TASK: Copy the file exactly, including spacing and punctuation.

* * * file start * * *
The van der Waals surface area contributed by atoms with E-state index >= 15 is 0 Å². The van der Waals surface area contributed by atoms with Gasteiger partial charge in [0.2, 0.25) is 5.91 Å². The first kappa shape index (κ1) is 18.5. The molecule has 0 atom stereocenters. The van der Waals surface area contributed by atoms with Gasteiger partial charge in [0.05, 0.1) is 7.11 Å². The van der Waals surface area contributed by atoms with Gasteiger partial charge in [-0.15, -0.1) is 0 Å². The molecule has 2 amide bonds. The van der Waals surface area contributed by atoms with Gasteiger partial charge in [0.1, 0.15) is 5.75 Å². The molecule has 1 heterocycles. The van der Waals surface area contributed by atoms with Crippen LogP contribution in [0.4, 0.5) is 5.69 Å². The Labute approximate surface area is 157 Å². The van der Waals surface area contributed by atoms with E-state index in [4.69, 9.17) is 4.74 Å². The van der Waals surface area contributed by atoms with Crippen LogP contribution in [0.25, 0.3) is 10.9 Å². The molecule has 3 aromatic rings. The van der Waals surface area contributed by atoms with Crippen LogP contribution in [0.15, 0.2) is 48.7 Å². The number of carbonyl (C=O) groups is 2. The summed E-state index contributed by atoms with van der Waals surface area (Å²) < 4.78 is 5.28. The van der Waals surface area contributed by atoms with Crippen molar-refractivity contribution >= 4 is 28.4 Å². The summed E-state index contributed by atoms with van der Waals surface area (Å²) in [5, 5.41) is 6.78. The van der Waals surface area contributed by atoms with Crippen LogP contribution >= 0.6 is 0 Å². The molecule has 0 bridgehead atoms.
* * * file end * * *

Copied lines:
The van der Waals surface area contributed by atoms with E-state index >= 15 is 0 Å². The van der Waals surface area contributed by atoms with Gasteiger partial charge in [0.2, 0.25) is 5.91 Å². The first kappa shape index (κ1) is 18.5. The molecule has 0 atom stereocenters. The van der Waals surface area contributed by atoms with Gasteiger partial charge in [0.05, 0.1) is 7.11 Å². The van der Waals surface area contributed by atoms with Gasteiger partial charge in [-0.15, -0.1) is 0 Å². The molecule has 2 amide bonds. The van der Waals surface area contributed by atoms with Gasteiger partial charge in [0.1, 0.15) is 5.75 Å². The molecule has 1 heterocycles. The van der Waals surface area contributed by atoms with Crippen LogP contribution in [0.4, 0.5) is 5.69 Å². The Labute approximate surface area is 157 Å². The van der Waals surface area contributed by atoms with E-state index in [4.69, 9.17) is 4.74 Å². The van der Waals surface area contributed by atoms with Crippen LogP contribution in [0.25, 0.3) is 10.9 Å². The molecule has 3 aromatic rings. The van der Waals surface area contributed by atoms with Crippen LogP contribution in [0.15, 0.2) is 48.7 Å². The number of carbonyl (C=O) groups is 2. The summed E-state index contributed by atoms with van der Waals surface area (Å²) < 4.78 is 5.28. The van der Waals surface area contributed by atoms with Crippen molar-refractivity contribution >= 4 is 28.4 Å². The summed E-state index contributed by atoms with van der Waals surface area (Å²) in [5, 5.41) is 6.78. The van der Waals surface area contributed by atoms with Crippen LogP contribution >= 0.6 is 0 Å². The molecule has 0 bridgehead atoms.